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Posted 08 October 2019 - 11:48 PM
I generally use black velvet for my orchid photography backgrounds because it absorbs light so well. With a little care you can keep your velvet from getting too dirty but dirt and spots are a consideration. For a long time I used mat black paper and I still do use paper when I need a lighter color background but, for me at least, paper is a real pain to use.
- TBonz likes this
Posted 09 October 2019 - 05:31 AM
Velvet is hard to beat for light absorption, but it is very difficult to keep clean as the others have said. It might be worth it to take a trip to a fabric store and look for matte black synthetics that are easier to keep spotless, but still more light absorbing than paper.
- TBonz likes this
Posted 09 October 2019 - 01:45 PM
Peter mentions other types of cloth and I do carry a couple of yards of black non-velvet fabric for those times when my fairly small piece of velvet won't give me the coverage I need or for sitting plant vases on. Unfortunately, it's nowhere nearly as effective as even dirty velvet. I know some other photographers who use shade fabric as backgrounds but unwanted reflections are still a pain. Some popup professional backgrounds made for portrait photography are probably better but I haven't tried any of those... although I've considered them from time to time.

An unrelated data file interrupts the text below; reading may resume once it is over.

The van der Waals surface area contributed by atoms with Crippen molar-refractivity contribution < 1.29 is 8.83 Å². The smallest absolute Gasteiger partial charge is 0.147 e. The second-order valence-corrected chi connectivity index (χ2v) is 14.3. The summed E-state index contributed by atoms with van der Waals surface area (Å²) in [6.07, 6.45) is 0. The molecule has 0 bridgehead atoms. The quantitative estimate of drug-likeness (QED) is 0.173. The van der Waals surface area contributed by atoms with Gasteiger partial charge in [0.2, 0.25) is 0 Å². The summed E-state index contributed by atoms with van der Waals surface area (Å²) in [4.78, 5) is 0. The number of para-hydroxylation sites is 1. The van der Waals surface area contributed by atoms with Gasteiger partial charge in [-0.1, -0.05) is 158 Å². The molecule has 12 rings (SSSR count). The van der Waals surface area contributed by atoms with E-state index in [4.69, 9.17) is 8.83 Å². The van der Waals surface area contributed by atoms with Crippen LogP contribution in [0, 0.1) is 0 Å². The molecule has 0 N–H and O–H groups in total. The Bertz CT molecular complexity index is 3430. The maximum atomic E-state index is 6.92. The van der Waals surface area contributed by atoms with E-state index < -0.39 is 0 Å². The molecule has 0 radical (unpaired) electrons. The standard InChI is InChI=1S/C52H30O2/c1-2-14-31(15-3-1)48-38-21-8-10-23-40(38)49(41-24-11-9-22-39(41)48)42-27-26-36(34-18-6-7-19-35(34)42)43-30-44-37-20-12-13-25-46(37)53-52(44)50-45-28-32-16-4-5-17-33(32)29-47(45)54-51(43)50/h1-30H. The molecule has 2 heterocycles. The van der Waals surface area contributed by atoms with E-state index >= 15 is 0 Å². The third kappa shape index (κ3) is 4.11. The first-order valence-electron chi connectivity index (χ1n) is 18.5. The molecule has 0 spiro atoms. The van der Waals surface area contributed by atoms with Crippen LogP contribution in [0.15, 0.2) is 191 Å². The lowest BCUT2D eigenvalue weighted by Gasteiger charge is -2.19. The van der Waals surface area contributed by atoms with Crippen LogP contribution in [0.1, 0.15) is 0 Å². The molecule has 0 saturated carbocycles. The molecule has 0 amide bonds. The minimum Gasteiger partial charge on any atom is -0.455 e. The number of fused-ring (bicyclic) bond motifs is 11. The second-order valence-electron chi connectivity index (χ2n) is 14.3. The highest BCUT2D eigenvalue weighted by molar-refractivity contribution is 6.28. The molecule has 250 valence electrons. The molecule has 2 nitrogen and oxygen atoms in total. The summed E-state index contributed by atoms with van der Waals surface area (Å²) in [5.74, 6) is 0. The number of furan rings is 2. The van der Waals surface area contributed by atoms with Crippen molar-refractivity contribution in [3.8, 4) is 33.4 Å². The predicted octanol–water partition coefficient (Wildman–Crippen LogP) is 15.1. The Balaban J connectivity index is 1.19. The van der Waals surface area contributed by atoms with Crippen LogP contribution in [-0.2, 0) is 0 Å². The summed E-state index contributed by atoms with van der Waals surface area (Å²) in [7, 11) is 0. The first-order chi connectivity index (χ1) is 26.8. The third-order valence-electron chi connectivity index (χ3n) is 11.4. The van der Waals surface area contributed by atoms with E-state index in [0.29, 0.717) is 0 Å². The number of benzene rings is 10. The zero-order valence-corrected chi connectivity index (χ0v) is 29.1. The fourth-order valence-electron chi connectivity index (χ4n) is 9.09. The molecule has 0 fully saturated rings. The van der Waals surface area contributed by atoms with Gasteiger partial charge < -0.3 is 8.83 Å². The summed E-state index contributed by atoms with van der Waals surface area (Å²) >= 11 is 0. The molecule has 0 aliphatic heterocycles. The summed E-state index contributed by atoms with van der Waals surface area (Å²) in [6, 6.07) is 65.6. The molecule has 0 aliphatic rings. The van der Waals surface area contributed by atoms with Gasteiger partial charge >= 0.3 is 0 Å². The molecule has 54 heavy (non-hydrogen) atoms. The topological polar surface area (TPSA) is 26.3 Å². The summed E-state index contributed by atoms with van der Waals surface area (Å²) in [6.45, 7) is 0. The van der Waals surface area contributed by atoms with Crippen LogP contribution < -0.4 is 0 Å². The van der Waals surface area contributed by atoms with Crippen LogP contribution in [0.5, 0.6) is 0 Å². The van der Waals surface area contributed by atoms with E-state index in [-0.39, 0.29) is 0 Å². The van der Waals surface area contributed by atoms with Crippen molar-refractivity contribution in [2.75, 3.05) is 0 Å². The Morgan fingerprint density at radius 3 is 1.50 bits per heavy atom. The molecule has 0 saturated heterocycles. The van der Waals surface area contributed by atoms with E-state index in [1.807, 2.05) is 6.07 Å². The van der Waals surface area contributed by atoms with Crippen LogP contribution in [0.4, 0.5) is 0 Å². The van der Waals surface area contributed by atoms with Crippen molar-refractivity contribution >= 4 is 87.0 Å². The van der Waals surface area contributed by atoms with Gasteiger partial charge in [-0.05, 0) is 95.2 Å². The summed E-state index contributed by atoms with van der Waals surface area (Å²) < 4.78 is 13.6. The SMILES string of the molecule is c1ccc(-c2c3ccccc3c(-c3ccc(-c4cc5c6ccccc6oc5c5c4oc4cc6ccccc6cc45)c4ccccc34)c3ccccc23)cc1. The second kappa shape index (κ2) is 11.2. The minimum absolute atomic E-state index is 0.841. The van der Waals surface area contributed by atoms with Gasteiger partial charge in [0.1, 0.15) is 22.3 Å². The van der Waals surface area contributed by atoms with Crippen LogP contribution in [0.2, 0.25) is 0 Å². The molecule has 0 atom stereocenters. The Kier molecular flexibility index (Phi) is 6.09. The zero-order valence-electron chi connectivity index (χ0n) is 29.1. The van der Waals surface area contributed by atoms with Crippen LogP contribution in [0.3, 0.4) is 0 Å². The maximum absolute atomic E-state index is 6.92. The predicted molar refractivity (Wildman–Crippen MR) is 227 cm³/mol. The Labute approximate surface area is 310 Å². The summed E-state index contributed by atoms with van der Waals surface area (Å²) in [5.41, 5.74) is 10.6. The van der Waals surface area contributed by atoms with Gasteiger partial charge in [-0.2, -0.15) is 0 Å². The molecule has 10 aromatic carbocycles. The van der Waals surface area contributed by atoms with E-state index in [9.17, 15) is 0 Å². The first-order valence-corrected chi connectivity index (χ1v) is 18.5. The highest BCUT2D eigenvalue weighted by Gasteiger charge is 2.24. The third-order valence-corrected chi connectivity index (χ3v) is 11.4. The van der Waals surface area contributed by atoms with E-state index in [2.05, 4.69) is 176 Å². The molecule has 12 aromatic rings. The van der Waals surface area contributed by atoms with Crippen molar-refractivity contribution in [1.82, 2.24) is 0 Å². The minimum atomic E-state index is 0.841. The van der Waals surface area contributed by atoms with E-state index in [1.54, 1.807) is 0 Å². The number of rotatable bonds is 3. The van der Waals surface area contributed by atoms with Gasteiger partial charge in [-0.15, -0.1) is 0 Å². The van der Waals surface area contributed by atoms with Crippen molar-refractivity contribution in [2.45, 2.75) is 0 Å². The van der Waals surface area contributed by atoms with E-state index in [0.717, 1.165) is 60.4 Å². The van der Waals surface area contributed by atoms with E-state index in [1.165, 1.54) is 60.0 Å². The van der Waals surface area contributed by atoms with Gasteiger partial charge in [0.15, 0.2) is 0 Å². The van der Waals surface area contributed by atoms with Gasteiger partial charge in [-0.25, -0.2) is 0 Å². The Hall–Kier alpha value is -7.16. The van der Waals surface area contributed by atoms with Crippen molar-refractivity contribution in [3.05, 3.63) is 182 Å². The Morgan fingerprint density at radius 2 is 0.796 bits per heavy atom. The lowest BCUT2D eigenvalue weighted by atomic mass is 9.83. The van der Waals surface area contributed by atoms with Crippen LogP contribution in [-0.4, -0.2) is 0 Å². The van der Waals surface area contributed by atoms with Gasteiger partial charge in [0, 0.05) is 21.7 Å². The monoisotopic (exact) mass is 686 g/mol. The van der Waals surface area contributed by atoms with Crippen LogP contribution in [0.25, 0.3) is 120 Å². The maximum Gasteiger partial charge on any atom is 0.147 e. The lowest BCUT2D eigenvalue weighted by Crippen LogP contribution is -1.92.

There are a couple of ways to handle background reflections. The best way, of course, is to not have them to begin with. Picking a good light absorbent material and aiming your lights so as to minimize the amount of light falling on your background is a good start. However, there will always be occasions when, for whatever reason, you end up with those pesky reflections. In that case you may need to resort to removing the reflections in post. Sometimes, assuming you're going for a completely black background, just dialing up black in Lightroom will do the trick. Also, Lightroom's spot removal tool and healing/cloning tools can be invaluable in removing background reflections. They are not ideal but generally give good results if used intelligently and judiciously.